Optimization of b-values for estimation of IVIM D and f
Oscar Jalnefjord1,2, Mikael Montelius1, Göran Starck1,2, and Maria Ljungberg1,2

1Department of Radiation Physics, University of Gothenburg, Gothenburg, Sweden, 2Department of Medical Physics and Biomedical Engineering, Sahlgrenska University Hospital, Gothenburg, Sweden


IVIM parameter estimation restricted to D and f (avoiding D*) has gained increased popularity. In this study we propose a framework for optimization of b-value schemes for this application. We show that optimized b-values schemes contain exactly three unique b-value, regardless of the total number of acquisitions, and that parameter estimation uncertainty can be substantially reduced by the use of the optimized b-value schemes.


The intravoxel incoherent motion (IVIM) model enables extraction of diffusion and perfusion information from diffusion weighted images (DWI)1. The signal model commonly used for IVIM analysis is given by:


where S(b) is the signal with b-value b, S0 is the signal without diffusion weighting, f is the perfusion fraction, D is the diffusion coefficient and D* is the pseudo-diffusion coefficient.

To conform to a clinical setting with limited scan time and image quality, it has been proposed to acquire and analyze data such that only D and f are obtained, while the noise sensitive D* is omitted1,2. This is accomplished by the used of b-values either equal to zero or large enough to consider the signal from the vascular compartment negligible. Under these circumstances, the IVIM model (Eq. 1) simplifies to:


where δ(b=0)=1 and δ(b≠0)=02.

Although the interest for IVIM analysis limited to D and f is increasing, only little work has been done regarding optimization of b-value schemes used for this approach to IVIM3,4.

The aim of this study was to develop and evaluate a framework for optimization of b-value schemes for DWI data used to estimate the IVIM parameters D and f.


The optimization framework proposed in this study is based on Cramer-Rao lower bounds (CRLB’s), which set lower bounds for the parameter estimation variance and have been used for optimization of diffusion MRI in several previous studies5–7. The CRLB’s are given by the diagonal elements of the inverse Fisher matrix:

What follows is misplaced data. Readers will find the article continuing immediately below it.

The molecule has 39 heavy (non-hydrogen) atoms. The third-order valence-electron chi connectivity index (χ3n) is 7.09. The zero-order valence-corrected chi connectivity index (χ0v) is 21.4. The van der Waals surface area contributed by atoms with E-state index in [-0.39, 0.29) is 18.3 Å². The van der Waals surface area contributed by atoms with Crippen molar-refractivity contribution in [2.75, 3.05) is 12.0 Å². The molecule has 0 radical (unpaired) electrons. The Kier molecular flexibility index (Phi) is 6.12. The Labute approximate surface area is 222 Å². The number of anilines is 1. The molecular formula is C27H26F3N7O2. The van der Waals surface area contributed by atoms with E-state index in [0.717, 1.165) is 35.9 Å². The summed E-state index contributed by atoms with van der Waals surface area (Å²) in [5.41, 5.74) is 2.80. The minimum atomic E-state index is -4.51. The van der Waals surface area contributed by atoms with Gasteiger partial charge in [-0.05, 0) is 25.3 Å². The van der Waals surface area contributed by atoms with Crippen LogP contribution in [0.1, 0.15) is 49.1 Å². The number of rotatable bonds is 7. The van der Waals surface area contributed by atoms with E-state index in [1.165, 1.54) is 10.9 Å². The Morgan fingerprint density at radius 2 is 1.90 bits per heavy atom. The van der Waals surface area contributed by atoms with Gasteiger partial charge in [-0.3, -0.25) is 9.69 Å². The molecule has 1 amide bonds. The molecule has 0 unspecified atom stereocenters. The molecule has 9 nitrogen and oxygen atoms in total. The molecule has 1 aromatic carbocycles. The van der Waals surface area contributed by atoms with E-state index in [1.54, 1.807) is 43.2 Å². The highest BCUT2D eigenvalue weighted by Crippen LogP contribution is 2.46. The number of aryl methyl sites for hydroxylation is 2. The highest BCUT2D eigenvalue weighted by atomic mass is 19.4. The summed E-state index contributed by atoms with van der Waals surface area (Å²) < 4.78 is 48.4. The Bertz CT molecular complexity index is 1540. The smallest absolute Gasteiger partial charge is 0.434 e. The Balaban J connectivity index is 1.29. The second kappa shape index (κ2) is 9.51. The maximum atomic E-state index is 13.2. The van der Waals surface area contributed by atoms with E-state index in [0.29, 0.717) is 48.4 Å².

where the elements of the Fisher matrix are given by:


where θ=[D,f,S0], S(b) is given by Equation 2, n+1 is the number of unique b-values and ni is the number of acquisitions with b-value bi.


Optimization of b-values
The error to minimize for a given set of IVIM parameters was formulated as:


The objective function used in the optimization was calculated as the average error over a range of typical parameter values for the tissue of interest.

To test the optimization framework, b-value schemes were generated for examination of the liver with 3-12 acquisitions and in the limit of an infinite number of acquisitions. The objective function was evaluated over the ranges D∊[1.0 1.2]µm2/ms and f∊[0.15 0.30], based on typical parameter values for liver8. Only b-values equal to 0 or in the range [200 800]s/mm2 were allowed in the optimized b-values scheme in order to avoid bias from perfusion or kurtosis effects.

Assessment of optimized b-value scheme
To assess the potential gain in using the proposed optimization, the optimized b-value scheme with 8 acquisitions (2×0,3×200,3×800s/mm2; Table 1) was compared with a scheme with linearly distributed b-values (0,200,300,…,800s/mm2).